British Columbia Liberal Leader Andrew Wilkinson is quitting the party’s top job, saying he’ll step down as soon as a replacement is selected.
In a brief statement today, Wilkinson says he’s asked the party president to work with the executive to determine a timeline for the leadership process that will pick his successor.
He says he’ll step down as soon as a new leader is elected.
Wilkinson says the party is now beginning the challenging and exciting process of rebuilding.
The Liberals lost about a dozen seats in Saturday’s election, although there are still 525,000 mail-in ballots yet to be counted.
The Liberal party’s losses gave John Horgan’s New Democrats a majority government.
Wilkinson took on the job as Liberal leader in 2018, replacing Christy Clark, who stepped down when the Liberals lost power after the 2017 election.
“Leading the B.C. Liberals has been a great honour, but now it’s time for me to make room for someone else to take over this role,” Wilkinson, 63, said in his brief statement.
He served in several cabinet positions when in government, including justice and advanced education.
The Liberal campaign during the election centred on promises to cancel the PST for one year, the elimination of the small-business income tax and opening up the province’s public auto insurance system to competition.
But Wilkinson was often on the defensive during the campaign after one Liberal candidate made sexist remarks about an NDP member and another voted as a local councillor against a rainbow crosswalk. Then incumbent legislature member Laurie Throness left the party late in the campaign to continuing running as an Independent after comparing free birth control to eugenics.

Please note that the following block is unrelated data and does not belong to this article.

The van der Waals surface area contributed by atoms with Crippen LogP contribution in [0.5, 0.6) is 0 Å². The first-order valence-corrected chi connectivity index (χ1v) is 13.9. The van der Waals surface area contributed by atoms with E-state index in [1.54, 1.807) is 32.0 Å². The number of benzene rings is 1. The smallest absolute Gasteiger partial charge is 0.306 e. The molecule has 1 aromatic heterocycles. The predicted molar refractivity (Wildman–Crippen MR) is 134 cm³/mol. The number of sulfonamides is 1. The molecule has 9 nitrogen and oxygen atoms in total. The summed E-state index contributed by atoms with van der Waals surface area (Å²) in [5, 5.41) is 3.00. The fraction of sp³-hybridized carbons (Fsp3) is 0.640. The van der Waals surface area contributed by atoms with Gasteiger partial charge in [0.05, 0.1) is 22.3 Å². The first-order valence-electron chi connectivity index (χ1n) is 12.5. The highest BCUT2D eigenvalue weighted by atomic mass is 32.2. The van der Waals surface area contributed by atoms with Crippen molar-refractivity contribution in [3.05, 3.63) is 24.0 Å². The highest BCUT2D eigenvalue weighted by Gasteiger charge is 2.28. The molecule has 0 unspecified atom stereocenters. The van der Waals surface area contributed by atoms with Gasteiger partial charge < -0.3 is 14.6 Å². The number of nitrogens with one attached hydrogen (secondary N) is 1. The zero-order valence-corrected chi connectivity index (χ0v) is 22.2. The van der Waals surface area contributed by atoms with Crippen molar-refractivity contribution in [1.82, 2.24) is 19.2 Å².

The Liberals’ membership chair, Nicole Paul, criticized the party’s leadership on Twitter, saying there has been a “lack of willingness to stand up for diversity, inclusion and the values of B.C. Liberal members — not just the interests of a small group of constituents.”
Before he was elected in 2013 to represent Vancouver-Quilchena, Wilkinson held senior positions in the provincial government.
He was a deputy minister at Economic Development and served in the same position in the premier’s office, where he was responsible for intergovernmental relations.
Outside of politics, he has worked as a lawyer in Vancouver and was educated and licensed as a physician, working as a doctor in Campbell River, Lillooet and Dease Lake.
This report by The Canadian Press was first published Oct. 26, 2020.
The Canadian Press